Successfully reported this slideshow.
We use your LinkedIn profile and activity data to personalize ads and to show you more relevant ads. You can change your ad preferences anytime.

The Revolution is Now

115 views

Published on

Open Education and struggling with how to standup, show leadership, stick your neck out.

Published in: Education
  • Download The Complete Lean Belly Breakthrough Program with Special Discount. ♣♣♣ https://tinyurl.com/bkfitness4u
       Reply 
    Are you sure you want to  Yes  No
    Your message goes here
  • Download The Complete Lean Belly Breakthrough Program with Special Discount. ◆◆◆ https://tinyurl.com/y6qaaou7
       Reply 
    Are you sure you want to  Yes  No
    Your message goes here
  • Be the first to like this

The Revolution is Now

  1. 1. OpenEdWeek 2019 at Brock Jess Mitchell Sr. Mgr. Research + Design @jesshmitchell jmitchell@ocadu.ca Happy open education week everyone. I’m really honoured to be here at Brock today to talk to you. Thank you for giving me the opportunity… When I was thinking about what to talk about today I wandered through a lot of potential topics: I thought, I could talk to you about the power of open resources to break down barriers to learners — to meet their learning needs and preferences rather than expecting them to fit into a one-size-fits-all education, but I decided not to. If you’d like to learn more about that, let me know and I’ll share some links to previous talks and to resources https://floeproject.org that will help you on that quest. I decided to dig in a different direction today — so if you’ll humour me…
  2. 2. The Revolution is Now Jess Mitchell Sr. Mgr. Research + Design @jesshmitchell jmitchell@ocadu.ca Turns out we’re all in the middle of a revolution. I know, you might say, but I just had a tuna fish sandwich for lunch yesterday — that doesn’t feel like something you’d do in the middle of a revolution. Nonetheless, here we are. You may say, look, I’m not senior enough to have an impact. Or I have power, but I’m not sure how to rock the boat in a responsible and professional way. I want to speak to you both: If you have power, I want to ask you… as a leader, are you doing work to help those behind you not only take over where you leave off, but also progress beyond where you have been? Are you comfortable with them passing you? Are your goals built around this as an expected outcome, an inevitability, a must-have? What will your legacy be? If you aren’t in a position of power, leadership becomes even harder — that’s right, I’m saying that managers (especially senior managers) have it easier… showing leadership when you aren’t in a position of power means sticking your neck out — standing up, standing out, stepping up — and there are plenty of times and plenty of environments where that isn’t valued or is actively punished. Seeing something that isn’t working and fixing it; seeing someone that is struggling and helping them. And doing it not because it’s part of your JD, but because it’s the right thing to do. When I hear folks talking about this kind of leadership, they’re usually worried that what they did is going to be upsetting to someone and that they’ll lose their job or they’ll get in trouble or they’ll get sued.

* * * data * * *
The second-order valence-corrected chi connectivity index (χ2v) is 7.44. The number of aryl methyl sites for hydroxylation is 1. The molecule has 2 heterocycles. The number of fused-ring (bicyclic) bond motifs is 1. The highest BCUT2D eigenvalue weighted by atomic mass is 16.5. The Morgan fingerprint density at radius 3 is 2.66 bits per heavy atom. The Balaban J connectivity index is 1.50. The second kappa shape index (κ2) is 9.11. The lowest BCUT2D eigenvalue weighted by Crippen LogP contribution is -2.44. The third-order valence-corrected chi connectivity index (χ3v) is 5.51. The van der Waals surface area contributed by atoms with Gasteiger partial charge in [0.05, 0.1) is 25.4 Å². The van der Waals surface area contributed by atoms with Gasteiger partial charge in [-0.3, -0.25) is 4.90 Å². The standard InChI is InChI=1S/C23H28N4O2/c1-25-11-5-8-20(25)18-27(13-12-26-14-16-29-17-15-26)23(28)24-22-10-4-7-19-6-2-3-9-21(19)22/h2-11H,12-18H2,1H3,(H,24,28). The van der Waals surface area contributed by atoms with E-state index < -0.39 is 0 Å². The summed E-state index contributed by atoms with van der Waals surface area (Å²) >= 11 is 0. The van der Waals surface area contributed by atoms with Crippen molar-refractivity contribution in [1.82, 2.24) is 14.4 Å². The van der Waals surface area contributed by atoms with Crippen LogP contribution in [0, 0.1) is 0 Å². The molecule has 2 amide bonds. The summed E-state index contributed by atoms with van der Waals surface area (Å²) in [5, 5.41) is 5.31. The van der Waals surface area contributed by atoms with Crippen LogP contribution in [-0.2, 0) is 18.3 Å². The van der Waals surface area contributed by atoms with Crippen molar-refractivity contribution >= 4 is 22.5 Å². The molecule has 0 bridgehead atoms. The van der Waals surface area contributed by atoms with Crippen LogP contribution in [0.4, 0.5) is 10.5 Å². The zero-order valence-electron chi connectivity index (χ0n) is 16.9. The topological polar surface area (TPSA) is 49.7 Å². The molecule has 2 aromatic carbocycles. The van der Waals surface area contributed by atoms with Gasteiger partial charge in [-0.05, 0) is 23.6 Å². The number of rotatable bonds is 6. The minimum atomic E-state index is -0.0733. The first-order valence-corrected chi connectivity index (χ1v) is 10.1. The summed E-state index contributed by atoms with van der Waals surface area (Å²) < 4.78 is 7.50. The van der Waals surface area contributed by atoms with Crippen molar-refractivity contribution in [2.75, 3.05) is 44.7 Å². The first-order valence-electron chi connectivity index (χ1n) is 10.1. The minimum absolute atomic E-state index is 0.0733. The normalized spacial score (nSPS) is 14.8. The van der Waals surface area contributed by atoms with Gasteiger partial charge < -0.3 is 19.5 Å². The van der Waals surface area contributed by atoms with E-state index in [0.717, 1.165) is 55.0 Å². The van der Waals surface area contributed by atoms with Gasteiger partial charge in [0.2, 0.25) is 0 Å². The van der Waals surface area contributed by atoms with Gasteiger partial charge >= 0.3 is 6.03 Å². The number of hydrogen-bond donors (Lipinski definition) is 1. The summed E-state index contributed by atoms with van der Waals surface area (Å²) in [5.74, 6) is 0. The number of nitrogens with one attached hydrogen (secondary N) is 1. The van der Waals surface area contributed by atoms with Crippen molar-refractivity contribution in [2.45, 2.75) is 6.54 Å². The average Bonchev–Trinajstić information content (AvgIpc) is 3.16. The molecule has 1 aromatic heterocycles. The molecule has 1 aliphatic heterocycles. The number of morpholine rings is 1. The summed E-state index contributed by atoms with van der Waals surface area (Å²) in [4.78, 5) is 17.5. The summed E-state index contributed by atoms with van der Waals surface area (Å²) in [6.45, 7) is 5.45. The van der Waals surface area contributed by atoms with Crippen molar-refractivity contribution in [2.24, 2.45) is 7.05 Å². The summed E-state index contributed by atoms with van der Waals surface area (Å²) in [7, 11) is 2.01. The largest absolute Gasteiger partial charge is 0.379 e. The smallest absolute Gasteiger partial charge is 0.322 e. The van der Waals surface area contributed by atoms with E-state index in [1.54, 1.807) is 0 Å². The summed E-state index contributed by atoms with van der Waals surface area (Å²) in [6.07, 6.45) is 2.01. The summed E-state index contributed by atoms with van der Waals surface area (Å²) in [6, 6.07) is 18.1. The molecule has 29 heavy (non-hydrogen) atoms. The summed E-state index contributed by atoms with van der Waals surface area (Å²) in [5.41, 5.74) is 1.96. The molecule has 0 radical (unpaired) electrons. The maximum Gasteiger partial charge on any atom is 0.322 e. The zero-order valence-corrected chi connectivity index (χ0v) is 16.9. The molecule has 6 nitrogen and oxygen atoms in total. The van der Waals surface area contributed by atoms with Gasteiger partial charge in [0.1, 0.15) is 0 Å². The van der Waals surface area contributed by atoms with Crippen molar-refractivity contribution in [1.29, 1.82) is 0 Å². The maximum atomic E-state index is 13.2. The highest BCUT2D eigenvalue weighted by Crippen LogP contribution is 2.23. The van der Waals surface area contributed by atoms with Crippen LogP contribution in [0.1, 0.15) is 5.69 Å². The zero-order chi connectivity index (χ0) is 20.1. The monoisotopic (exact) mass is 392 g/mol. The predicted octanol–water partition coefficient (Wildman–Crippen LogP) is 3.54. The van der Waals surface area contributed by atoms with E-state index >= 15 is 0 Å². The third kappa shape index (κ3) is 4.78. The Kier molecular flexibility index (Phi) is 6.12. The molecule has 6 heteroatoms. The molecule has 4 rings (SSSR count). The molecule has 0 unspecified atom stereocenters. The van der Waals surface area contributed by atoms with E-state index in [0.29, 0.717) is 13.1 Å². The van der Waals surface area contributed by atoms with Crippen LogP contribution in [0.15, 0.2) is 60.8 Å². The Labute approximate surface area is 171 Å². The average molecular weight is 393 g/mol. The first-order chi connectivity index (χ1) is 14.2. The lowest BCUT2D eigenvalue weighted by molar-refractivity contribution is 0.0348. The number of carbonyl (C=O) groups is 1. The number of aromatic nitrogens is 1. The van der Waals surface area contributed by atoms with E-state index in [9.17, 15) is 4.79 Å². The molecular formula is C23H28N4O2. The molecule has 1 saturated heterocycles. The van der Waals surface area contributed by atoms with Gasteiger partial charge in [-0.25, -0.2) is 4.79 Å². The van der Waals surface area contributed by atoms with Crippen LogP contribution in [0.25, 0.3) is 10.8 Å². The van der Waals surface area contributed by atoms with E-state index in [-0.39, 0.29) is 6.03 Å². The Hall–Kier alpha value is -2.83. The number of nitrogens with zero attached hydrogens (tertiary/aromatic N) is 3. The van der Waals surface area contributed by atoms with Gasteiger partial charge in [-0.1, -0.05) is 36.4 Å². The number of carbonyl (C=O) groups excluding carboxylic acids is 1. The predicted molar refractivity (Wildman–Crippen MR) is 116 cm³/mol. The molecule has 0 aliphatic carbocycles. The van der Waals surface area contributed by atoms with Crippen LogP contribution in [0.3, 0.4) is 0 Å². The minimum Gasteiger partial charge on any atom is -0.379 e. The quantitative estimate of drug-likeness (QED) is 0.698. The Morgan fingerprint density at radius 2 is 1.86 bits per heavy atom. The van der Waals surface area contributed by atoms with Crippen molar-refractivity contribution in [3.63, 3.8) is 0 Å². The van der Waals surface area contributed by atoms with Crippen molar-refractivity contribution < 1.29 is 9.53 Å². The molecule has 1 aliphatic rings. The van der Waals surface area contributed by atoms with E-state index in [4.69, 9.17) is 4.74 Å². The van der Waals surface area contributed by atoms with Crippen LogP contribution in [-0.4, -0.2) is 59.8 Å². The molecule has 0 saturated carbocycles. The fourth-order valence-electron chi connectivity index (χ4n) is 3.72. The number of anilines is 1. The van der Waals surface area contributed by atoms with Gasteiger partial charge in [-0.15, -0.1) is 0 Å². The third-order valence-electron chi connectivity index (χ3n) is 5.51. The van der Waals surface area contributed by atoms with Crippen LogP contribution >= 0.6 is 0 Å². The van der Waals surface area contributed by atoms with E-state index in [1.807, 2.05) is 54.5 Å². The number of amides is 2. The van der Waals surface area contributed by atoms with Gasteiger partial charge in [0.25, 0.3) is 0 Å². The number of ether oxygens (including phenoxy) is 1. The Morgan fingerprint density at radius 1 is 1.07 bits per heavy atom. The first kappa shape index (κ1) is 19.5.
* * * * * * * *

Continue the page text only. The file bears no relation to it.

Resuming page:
3. 3. OPEN Who? What? Why? How? What does this have to do with Open you might ask? Well, Open is our Revolution. We are engaged in a battle to make information, the quest for knowledge, and all the many benefits from both available to anyone. And in this quest, we are taking a holistic approach: So, is it just the 5 Rs (David Wiley) Retain Reuse Revise Remix Redistribute , no, some contend that’s not enough — that just speaks to content. And open is much more. The Care framework? By Lisa Petrides, Douglas Levin, and C. Edward Watson Contribute: OER stewards actively contribute to efforts, whether financially or via in-kind contributions, to advance the awareness, improvement, and distribution of OER; and Attribute: OER stewards practice conspicuous attribution, ensuring that all who create or remix OER are properly and clearly credited for their contributions; and Release: OER stewards ensure OER can be released and used beyond the course and platform in which it was created or delivered; and Empower: OER stewards are inclusive and strive to meet the diverse needs of all learners, including by supporting the participation of new and non-traditional voices in OER creation and adoption. What does it mean to feed a commons and what does it mean to take food from the commons? How many of you are furiously trying to remember Kant and J.S. Mills
  4. 4. Places to Inject Open • OER • Open-Access Publishing • Open Textbooks • Open Science • Open Pedagogy • *Open Assessments • *Open Dialogue • Minds These are all the spaces and places where this revolution is focusing effort: OER Open-Access Publishing Open Textbooks Open Science Open Pedagogy *Open Assessments *Open Dialogue Minds And so, when you scratch at the surface of this work…
  5. 5. This is Social Justice • Food or Books? • Who creates knowledge? • Who has access to knowledge? • Who gets learning opportunities? • Who has a voice? You get to the social justice issues it aims to address. I spoke to some of this in my OpenEd keynote from last year — when we gathered near here in Niagara. Many others speak to this in their work too. At OpenCon last year, Leslie Chan joined others on a panel to speak about inclusion. He mentioned a term his colleague uses to speak about the killing off of ways of knowing rather than embracing diversity.